Ah, Japan…. A country that I have not yet gotten to visit, but which I have the feeling of knowing, at least a little bit, mainly through its people– a people that began immigrating to Brazil in 1908, and which subsequently formed a huge community that has profoundly influenced us with its exotic culture. A people that we much admire for their determination, hard work, and creativity….
They came from a comparatively small archipelago in the North Pacific, but space has not limited their achievements. The economic, technological, and cultural richness of their country speaks volumes about them.
Japan is also the country that hosts the third largest number of Brazilian immigrants — principally descendants of the original Japanese who once immigrated to Brazil…. And Brazil? Wow! Brazil is actually home to the largest Japanese population outside of Japan.
In Japan, most Brazilians are concentrated in the cities of Hamamatsu, Tokyo, Toyota, and Oizumi. Conversely, in Brazil, the Japanese and their descendants are mostly concentrated in São Paulo and Paraná, where they have influenced the local and even national cuisine.
Yakisoba and sushi are the most popular Japanese dishes. Actually, sushi is so popular in Brazil that is frequently served even in Churrascarias or Brazilian Steak Houses — but with a tropical flavor. Tropical fruits are incorporated, making sushi even more delicious and interesting.
It is so popular that I decided to make my own version to share with you. I have to confess that I consulted a third party source regarding the proper preparation of the rice. Nami is the Japanese born-and-raised cook, photographer, and author behind one of my favorite food blogs – Just One Cookbook. I based my rice recipe on hers because just the recipe alone is a entire class worthy of praise. There you will also find many other interesting sushi recipes, which I could just gobble up with my eyes…
Hopefully in the future you will be able to find an additional Brazilian-Japanese fusion recipe here at From Brazil To You. I am waiting for my friend Kazuko Nakagawa. She is the author behind Gacha Mama, another fabulous Japanese food blog that I follow — although in translated form. She has already honored me in her blog by making and publishing at least 2 (two) of my recipes. Since she does not make sushi, I will be partnering with her in the future to create a fusion recipe of another type.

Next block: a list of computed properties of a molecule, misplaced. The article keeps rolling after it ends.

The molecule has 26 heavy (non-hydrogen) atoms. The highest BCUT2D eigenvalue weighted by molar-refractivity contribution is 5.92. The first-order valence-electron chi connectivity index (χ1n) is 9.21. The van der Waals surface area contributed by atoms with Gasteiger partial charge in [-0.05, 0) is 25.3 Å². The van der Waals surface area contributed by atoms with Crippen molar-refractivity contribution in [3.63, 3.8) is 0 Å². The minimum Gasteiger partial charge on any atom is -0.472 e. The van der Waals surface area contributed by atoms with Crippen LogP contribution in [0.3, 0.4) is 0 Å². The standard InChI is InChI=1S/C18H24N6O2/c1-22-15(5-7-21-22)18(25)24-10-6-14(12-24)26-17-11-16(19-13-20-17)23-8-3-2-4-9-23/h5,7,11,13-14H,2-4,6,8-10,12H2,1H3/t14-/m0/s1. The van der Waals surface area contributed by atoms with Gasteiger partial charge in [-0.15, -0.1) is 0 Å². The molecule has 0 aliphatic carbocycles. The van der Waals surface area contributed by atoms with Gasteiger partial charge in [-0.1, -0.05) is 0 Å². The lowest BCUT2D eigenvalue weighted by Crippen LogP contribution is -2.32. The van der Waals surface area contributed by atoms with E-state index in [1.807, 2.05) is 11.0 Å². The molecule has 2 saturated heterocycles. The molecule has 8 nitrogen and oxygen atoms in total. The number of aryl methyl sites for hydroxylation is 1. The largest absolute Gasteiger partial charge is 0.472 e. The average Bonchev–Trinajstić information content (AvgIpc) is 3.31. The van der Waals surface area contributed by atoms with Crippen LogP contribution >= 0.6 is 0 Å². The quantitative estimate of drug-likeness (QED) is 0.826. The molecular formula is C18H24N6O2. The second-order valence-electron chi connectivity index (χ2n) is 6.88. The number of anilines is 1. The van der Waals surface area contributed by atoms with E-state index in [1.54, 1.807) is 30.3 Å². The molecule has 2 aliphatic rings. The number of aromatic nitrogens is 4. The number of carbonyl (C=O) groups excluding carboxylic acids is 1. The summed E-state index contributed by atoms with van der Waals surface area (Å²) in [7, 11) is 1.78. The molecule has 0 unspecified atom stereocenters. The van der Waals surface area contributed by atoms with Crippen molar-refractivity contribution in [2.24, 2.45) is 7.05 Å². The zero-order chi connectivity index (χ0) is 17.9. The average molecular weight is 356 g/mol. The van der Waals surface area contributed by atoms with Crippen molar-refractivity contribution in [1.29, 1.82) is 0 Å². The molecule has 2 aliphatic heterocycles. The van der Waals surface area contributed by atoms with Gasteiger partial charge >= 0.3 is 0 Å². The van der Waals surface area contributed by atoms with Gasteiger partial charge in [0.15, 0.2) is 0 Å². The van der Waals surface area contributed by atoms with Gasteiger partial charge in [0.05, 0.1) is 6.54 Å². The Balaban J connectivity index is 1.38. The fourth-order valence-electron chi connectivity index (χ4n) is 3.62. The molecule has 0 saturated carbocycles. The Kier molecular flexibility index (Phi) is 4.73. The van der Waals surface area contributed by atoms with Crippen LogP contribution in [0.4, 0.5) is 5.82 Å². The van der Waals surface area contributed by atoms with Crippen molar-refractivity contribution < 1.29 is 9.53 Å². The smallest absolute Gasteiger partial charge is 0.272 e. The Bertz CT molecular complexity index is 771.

Well, I do hope that you enjoy my tropical sushi version. From Japan, I utilized the rice, the seaweed paper, and the black sesame seeds. From Brazil, I incorporated cashew nuts and cashew juice (the fruit and its nut are originally native to Brazil), cachaça (the most famous Brazilian distilled alcoholic beverage), and pomegranate instead of salmon roe. Although pomegranate is not originally from Brazil, it is widely esteemed by Brazilians for the good luck factor that we associate with this fruit. And finally, shrimp is the unifying element common to both cuisines.
Believe it or not, these ingredients make a delicious and harmonious dish, a well-integrated combination of flavors that just makes me smile from ear to ear…. Yes, I am very happy with the result, although a trifle tired… I have given it my all.
If you don’t already know, making sushi is a ritual, which requires the most important ingredients: patience and love.
I hope you that can sense them in my recipe
By Denise Browning
Yield: About 21 sushi rolls
For the Sushi Rice
Yield: 3 cups cooked rice
(Based on “How To Make Sushi Rice” by Nami from Just One Cookbook)
1-1/3 cups water
2 tablespoons rice vinegar
1 tablespoon sugar
1 teaspoon salt
1/2 cup roasted and salted cashewnuts, chopped
In a medium bowl, place uncooked sushi rice and pour in enough cold running water to cover. Wash rice in circular motion 10 times, repeating this process one or twice. Each time, dispose of the water immediately in order to purge dirty particles; otherwise, the rice will absorb the water quickly. The water should be half-cloudy after the second rinse.
Place washed rice into a sieve and set aside for half an hour. Then, place rice and 1-1/3 cup water in a medium nonstick pan over medium heat. As soon as it starts boiling, cover and reduce heat to low. Let cook for about 20 minutes or until cooked.
Meanwhile, in a small bowl, combine rice vinegar, sugar, and salt. Microwave for about 1 minute or until the sugar is completely dissolved. Mix and set aside.
When the rice is cooked, wetten the inside of a large bowl with water (so that rice will not stick to its sides and bottom). Transfer the cooked rice into the bowl and immediately add the vinegar-sugar-salt mixture.